In the face of the growing obesity epidemic, it is important to understand what barriers exist to effective obesity care, such that we can do better at successfully treating this medical condition.


The ACTION Canada study, in which I was one of the investigators and authors, was just published in the journal Clinical Obesity. ACTION Canada was undertaken to get a better understanding of the barriers to obesity care in Canada.  We created an online survey and sent it out to three groups of Canadians: adults with obesity; healthcare providers; and employers who offer health insurance or wellness programs.

Here are some of our key findings:

  •  More people with obesity felt that obesity has a high impact on health than those who thought cancer would. 
  • Diet and exercise were felt by both people with obesity, and health care providers, to be the most effective way to treat obesity.
  • Most people with obesity feel that they know what they need to do to lose weight (and they said this was diet and exercise);
  • However, only 10% of people reported that they had been able to lose 10% of their weight and keep it off for more than a year.

When obesity was NOT getting talked about between patients and their health care providers, the reasons cited were very different:

  • People with obesity felt it was their own responsibility to manage their weight and felt they knew what they need to do.
  • Health care providers often felt that their patients are not interested in, nor motivated to, lose weight (whereas in truth, 95% of people with obesity said they were interested to lose weight, and 77% felt motivated to do so).


When obesity DID get talked about in a clinical setting, we found a huge gap in what people with obesity vs health care professionals think is happening when they talk about obesity in the office.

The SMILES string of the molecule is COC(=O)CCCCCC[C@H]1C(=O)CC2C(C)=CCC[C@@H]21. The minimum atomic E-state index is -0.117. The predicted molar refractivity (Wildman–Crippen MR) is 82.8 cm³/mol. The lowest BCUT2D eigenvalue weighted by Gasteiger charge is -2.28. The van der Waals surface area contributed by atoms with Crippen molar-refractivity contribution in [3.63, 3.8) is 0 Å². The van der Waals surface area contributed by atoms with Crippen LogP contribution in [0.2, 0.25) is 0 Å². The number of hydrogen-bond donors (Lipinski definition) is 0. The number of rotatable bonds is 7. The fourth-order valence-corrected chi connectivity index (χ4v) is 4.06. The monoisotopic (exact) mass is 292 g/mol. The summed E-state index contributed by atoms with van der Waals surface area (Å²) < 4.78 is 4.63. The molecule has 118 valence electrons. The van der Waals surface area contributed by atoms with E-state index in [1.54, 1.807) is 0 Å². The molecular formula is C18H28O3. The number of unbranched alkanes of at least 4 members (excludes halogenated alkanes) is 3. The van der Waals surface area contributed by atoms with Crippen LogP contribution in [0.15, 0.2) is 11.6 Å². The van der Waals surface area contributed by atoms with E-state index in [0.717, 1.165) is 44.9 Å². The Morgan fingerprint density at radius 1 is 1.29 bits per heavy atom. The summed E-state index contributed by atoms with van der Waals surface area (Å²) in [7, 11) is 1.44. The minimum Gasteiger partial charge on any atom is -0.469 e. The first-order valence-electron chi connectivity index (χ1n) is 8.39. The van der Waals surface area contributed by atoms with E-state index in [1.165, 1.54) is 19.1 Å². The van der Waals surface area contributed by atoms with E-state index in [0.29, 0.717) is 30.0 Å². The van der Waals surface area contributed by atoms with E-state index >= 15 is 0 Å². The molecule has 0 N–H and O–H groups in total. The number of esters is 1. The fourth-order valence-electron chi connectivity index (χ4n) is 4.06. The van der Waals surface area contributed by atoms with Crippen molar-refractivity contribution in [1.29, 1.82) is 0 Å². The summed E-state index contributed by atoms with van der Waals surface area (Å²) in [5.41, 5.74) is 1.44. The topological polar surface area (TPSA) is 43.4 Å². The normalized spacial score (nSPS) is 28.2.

• Patients often reported feeling like they were not getting the opportunity to talk about how obesity affects their life, were not getting help to set goals, to contribute to their own treatment plan, were not being offered avenues of support in their treatment journey, and usually not contacted after a visit for ongoing follow up. 
  • Health care providers reported much more positively on all of these aspects. 


Both people with obesity and health care providers had little faith in non-lifestyle treatment approaches (which we know can be very successful, based on robust clinical trial evidence):

  • Only 3% of patients and 17% of health care providers thought that antiobesity medications are effective.
  • Only 3% of patients felt that bariatric surgery is effective; 43% of health care providers felt that bariatric surgery is effective.


Clearly, there are deep layers of barriers and obstacles to helping people with obesity get effective care.  We have people feeling that they shouldn’t turn to their health care providers, feeling they know what they need to do but not having success.  We have health care providers thinking their patients are not motivated nor interested to lose weight, which is clearly NOT the case.  We have both groups thinking that diet and exercise are the most effective ways to lose weight- while lifestyle changes are key to the success of any obesity treatment journey, studies clearly show that lifestyle change alone usually does not result in long term weight loss success.


We need to work to bring patients and health care providers to a common ground of understanding.  Health care providers need to be better educated on obesity treatment options – most have only received as little as one hour (!!) of training on obesity in their entire education and career.  The upcoming Canadian Obesity Guidelines will be a great resource for both health care providers and people living with obesity.


Stay tuned for an Obesity Canada report on this important study, coming in October!


Disclaimer: The ACTION study is funded by Novo Nordisk, the maker of anti obesity medication Saxenda (liraglutide 3.0mg). I received honoraria for participation as an investigator in the ACTION study. I receive honoraria as a continuing medical education speaker and consultant from Novo Nordisk.


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